To some observers, Kerr's recipe shows a disrespect for the importance of the center. GS flosses the new era basketball complexion. Quick skilled combo guards hoisting threes like they are two-pointers and connecting with absurd accuracy on jump shots, spreading the floor and basically eliminating the center from being a focal point of the offense. Both coaches have a goal of winning the NBA c'hip as players and coaches, which is truly a rare feat.
Houston can be dynamic, fast and new age nasty at times, but it would seem their true advantage comes when they slow the game down a tad, try to get GS out of that run-and-gun flow and let Dwight punish his undersized, under skilled competition in the post. If Dwight wants to leave an impression on somebody in Game 1 it should be Warriors center Andrew Bogut. Howard should assert his dominance and abuse Bogut like a Chris Dudley clone. Bogut is a 7-footer but he isnt a focus of the Warriors offensive scheme. We all know his job is to contain and frustrate Howard, grab boards and get the ball in the hands of the triggermen,
Bogut doesn't seem to be worried about Howard too tough. In fact, he hinted that Houston is a better team without the center on the floor.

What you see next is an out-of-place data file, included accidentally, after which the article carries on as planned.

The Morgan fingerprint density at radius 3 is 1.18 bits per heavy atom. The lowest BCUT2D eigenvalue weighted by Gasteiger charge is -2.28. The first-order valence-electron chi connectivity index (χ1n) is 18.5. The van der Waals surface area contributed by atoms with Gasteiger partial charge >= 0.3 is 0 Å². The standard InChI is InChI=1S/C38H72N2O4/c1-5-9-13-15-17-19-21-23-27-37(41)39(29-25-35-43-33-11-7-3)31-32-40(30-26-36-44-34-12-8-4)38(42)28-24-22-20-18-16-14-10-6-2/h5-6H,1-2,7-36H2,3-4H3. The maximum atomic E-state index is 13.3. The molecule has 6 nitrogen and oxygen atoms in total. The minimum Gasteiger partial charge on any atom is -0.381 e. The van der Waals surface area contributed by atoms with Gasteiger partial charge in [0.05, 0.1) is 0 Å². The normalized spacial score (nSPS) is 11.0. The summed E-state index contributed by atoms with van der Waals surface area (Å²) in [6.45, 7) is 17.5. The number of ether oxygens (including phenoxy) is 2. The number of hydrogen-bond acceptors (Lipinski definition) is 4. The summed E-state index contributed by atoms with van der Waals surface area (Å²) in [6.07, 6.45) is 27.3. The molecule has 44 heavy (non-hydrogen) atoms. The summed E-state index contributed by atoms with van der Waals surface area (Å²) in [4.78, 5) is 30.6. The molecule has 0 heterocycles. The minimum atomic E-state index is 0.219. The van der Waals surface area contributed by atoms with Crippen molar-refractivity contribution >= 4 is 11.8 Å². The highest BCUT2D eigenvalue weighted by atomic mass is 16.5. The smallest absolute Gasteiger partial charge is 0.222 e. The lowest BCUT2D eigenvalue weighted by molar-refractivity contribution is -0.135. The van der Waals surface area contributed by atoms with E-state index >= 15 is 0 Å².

"I think they played really well without Dwight through phases of the season," Bogut told reporters. "The tempo lifted more than they usually wanted it too. They've had success without Dwight in the game... it might slow them down a little bit (when he's in) compared to when they didn't have in him in the lineup. "
That's another Golden State slap in the face to the relevance of the NBA big man. In essence, he's saying that Houston is more dangerous without D Howard slowing down the show. Bogut is inferring that when Houston gets out and starts chucking like Golden State, they are a more dangerous squad. And this is coming from a supposed center who is a genuine post player and an effective one in certain offenses. Is there no loyalty among skyscrapers anymore?
I dare say that it's that oldschool combination of the prolific two-guard and the All-Star center working together in a perfectly-paced game-to-game symphony of basketball beauty that will be Houston's only hope of defeating the "New Regime." AKA "Chef Curry and The Pot Cookers."
Bogut did give Howard some props. He compared Howard to Zach Randolph in "the way he plays," but notes that Howard is "5-10 times more athletic than Z-Bo."
There will be more than just a trip to the NBA Finals at stake in this WCF battle royal. This could be that Jay-Z - T Pain Death of Autotone at Summer Jam moment for Dwight Howard. The moment his reputation and everything he symbolizes is rendered obsolete by new jacks ready to change the game and stamp their style of play as the chosen NBA blue print for success moving forward.